Practice makes perfect when it comes to using an electric file in your nail services. If you’re just starting out, it’s best to practice the below techniques on a tip that’s glued to the end of a dowel rod or rounded clothes pin first, advises industry veteran Vicki Peters of Vicki Peters Inc. You can them work up to practicing on yourself, then finally to working on clients. Peters also offers these safety tips:
> Compensate for pressure with speed. If you feel that you need to press harder, increase the speed of the machine and reduce the pressure you apply to the nail.
> Lift the bit frequently when filing to avoid causing heat build-up.
> Keep bit straight up (90 degree angle) and down when shortening the free edge to avoid skipping, which can cause the product to weaken and break down.
> Turn the client’s hand, along with the bit, to file around the sidewalls and cuticle area.
> Suggested speeds: Surface work: fast; Backfills: medium; Cuticle work: slow.
Lysa Comfort, international educator
Steve Wallace, Medicool
Vicki Peters, Vicki Peters Inc.
Doing a Backfill
Use a French-filled diamond bit, carbide straight barrel bit, or specialized backfill bit during this process. Backfills should only be done along a client’s natural free edge, says electric file expert Lysa Comfort.
1. If you’re a beginner, then use the inside portion of a nail form and a pencil to draw a smile line. Use this line as a guide for where to drill on the nail.
2. Using a speed between 5,000 to 9,000 RPM, position the hand at a 10-degree angle and cut a new smile line. White acrylic dulls in color as it ages. The new white tip powder is whiter and will make a strip of lighter white if you don’t remove the entire white tip when doing your backfill. Remove a minimum of 80% to 90% pink and 60% to 70% white.
3. Instead of a diamond barrel bit, you can also use a carbide straight barrel bit. If you use a carbide straight barrel, start at the right side of the nail and go toward the left side, holding the bit parallel to the nail. Hold the electric file securely without too much pressure on the nail. Don’t cut too deep. You can go back over the area if your cut isn’t deep enough.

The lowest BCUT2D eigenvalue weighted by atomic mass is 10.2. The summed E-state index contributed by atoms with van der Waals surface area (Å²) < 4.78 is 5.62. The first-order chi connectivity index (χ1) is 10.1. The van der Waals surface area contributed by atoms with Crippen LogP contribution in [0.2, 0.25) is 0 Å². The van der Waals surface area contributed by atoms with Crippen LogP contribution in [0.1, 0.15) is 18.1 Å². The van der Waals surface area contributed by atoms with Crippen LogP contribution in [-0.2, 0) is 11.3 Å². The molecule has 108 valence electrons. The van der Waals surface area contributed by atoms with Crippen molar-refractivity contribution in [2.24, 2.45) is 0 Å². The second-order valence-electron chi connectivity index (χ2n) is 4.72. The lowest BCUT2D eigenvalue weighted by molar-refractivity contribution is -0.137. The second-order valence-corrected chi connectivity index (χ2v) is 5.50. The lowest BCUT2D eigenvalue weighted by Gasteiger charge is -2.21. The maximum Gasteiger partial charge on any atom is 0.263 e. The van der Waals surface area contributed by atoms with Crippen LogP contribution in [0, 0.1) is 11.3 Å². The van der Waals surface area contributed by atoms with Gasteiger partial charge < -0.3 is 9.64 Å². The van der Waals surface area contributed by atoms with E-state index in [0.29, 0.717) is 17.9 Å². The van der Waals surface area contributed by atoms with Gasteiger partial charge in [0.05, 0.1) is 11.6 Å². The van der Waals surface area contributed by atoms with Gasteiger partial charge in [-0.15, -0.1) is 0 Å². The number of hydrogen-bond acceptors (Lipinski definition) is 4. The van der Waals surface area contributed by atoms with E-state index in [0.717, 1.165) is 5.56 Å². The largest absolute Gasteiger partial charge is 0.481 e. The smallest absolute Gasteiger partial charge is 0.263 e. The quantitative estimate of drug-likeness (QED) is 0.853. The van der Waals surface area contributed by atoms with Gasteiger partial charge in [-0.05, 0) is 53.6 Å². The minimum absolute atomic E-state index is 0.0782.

Smoothing Calluses on Feet
Electric filing on calluses works best when the client’s feet are dry. (If you’re also doing a pedicure, you can do it either before or after using the e-file, making sure the feet are dry either way.) Use paper sanding bands or specialty pedicure bits for callus removal; remember to periodically stop to and check for any heat and discomfort. Products named below are from Medicool.
1. Sanitize the feet with an alcohol sanitizer. Using a large callus cone on a speed between 3,000 to 5,000 RPM, remove the dry, dead skin from the bottom of the feet. When smoothing thick calluses, you may need to increase the speed slightly.
2. Use the same tool to remove the dry, dead skin from the sides of the feet. Move the tool in a circular motion for best results.
3. Work your way around to the heels, concentrating on the areas with the most dry, dead skin. If there are cracks in the heels, remove the top layer of dead skin, then use a small foot cone to remove the area in and around the cracks. The cracks should disappear.
4. Use a long sapphire tool to remove dead skin from the sides of the toenails. This tool may also be used to clean under long toenails.
5. For thick or flaky nails, use a small foot cone on a speed around 3,000 RPM. Move the bit across the nail as you would to shape an acrylic or gel nail to reach desired thickness and shape.
6. Use the edge of a sapphire disc to shape the free edges of the toenails. Use light pressure; it will seal the nail as it trims and shapes.
All of your surface shaping can be done with an electric file. Only the sides and tips require you to hand file. To get a smooth surface, graduate your grits with smoother bits.
1. With your hand file, shape the free edges, sides, and undersides of all 10 nails.